Then, in 2014, we lost an election. With a target on my back, I lost too.  They say politics is a blood sport, and I had to lick my wounds.  A lot has been said about that election.  You know, the Tory campaign was death by 100,000 job cuts or that we snapped defeat from the jaws of victory.  However, I saw then, and see now, that the election was not about any one policy.  It was about which would triumph more: Truth or Deceit.  The biggest problem of the Tory campaign in my mind wasn’t the 100,000 job cuts.  It was that we couldn’t focus the electorate on the fact that this government will do anything and say anything to be in power.  We had hundreds of thousands of e-mails – the ones that weren’t deleted – to prove it too.  But there we were, being bluntly honest about what we would do without reminding the electorate enough about why we were doing it.  Instead, our honesty was spun with the same dishonesty we have come to expect.  Reducing 100,000 jobs in the public sector meant we were “firing” people or giving them “pink slips.” I wonder if the 8,000 people who work for Hyrdo One got “fired” once their public sector job turned into a private sector one when the government privatized it?  Oh the stuff I’d say if I was still in office!  Yet, in 2014, we failed.  I failed. It was a tough pill to swallow given how relentless we had been in the legislature.  The men and women I served with, both as a caucus and along with our staff, were an incredibly talented group deserving of a shot to govern. It was so disappointing not to have had that shot. I know I am echoing the sentiments of our caucus and staff when I say this.

Returned with a majority government, the Liberals washed the whole contempt and committee report under the rug.  To this day, I have not returned to the legislative chambers, but I remember watching the proceedings all summer long, both in debate and in committee.  It was killing me, and I had to stop watching.  I mean, all that hard work, all those long hours, all that reading, all that strategy, all that media, all that tour, and barely anything to show for it.  I got McGuinty’s memoir for Christmas. I read it all.  It still sits on my bedside table. The title is called “Making a Difference” and the book reads as fluffy as the title.  No contrition in the book.  No regret.  Only great things.  I remember clearly feeling that history would not be written the way I saw it.  So I stopped writing my version.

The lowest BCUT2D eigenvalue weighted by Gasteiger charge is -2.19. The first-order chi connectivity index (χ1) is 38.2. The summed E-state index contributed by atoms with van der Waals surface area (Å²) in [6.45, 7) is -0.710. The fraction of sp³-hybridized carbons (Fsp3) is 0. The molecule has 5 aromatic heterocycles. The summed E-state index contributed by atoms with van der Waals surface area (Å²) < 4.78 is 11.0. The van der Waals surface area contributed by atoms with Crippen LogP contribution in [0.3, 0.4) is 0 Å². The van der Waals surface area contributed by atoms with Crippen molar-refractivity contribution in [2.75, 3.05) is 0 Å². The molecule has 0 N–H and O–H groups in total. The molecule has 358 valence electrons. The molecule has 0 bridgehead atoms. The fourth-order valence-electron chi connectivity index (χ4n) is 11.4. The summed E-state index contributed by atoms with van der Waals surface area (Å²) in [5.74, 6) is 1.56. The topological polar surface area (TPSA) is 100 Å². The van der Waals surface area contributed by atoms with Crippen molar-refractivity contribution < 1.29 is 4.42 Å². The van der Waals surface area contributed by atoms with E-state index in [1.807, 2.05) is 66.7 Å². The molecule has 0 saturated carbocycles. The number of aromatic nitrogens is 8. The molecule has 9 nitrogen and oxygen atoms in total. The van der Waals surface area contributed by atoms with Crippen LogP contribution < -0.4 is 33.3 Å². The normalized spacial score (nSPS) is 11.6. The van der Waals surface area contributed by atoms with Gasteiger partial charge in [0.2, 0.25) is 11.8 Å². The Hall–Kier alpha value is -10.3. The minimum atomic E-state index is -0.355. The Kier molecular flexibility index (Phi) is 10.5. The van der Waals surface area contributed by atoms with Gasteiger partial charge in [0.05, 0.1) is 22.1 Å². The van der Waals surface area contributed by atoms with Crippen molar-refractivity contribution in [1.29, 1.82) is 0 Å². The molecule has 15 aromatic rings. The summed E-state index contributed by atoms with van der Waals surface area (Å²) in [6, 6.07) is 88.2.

To my surprise, the OPP continued to investigate.  When I met with the OPP investigators assigned to the case in my Queen’s Park office in 2013, they told me their investigation would take a very long time – months, if not years.  Then, charges were laid.  A Crown attorney pursued those charges, and, all of a sudden, what I felt was lost came back.  I followed the trial closely.  I knew the material as well as anyone.   When Peter Wallace took the stand, I simply could not believe what I was hearing.   To be clear, I had not expected Peter Wallace to be a great witness.  We called him to testify in committee responsible for the contempt charges, and while we thought he was competent, we didn’t get much out of him.  In hindsight, it’s probably because we didn’t ask him the right questions, and probably he feels more liberated to talk about it now that he’s out of the provincial government.

And then, a remarkable thing happened last week.  Something entirely shocking, in fact.  The judge in the trial found Livingston guilty of destroying evidence.  The Crown attorney emerged from court saying he wants to lock him up.  I really could not believe it.  Now, if I was in politics, I probably would have said something stupid like ‘we’re pleased with the verdict, but it’s a sad day for Ontario.’  Screw that! The verdict was a victory for democracy, for good public administration, for the integrity of the Freedom of Information process, for people who want accountable and responsible government, and for those that seek the truth.

I have had an unusual spring in my step.  Now there is something to show for all those long days and nights.  They say in politics that your true worth and contribution isn’t likely known until some years have passed since you left. That is ringing true for me now.

It is somewhat odd to see that in the court of law you are successful where you couldn’t be in the court of public opinion.  Last week’s ruling validated our pursuit of the truth in ways I am only starting to explain.  So maybe I will get to write the final chapter of the biggest scandal in Ontario’s history after all, except my tail won’t at all be fluffy.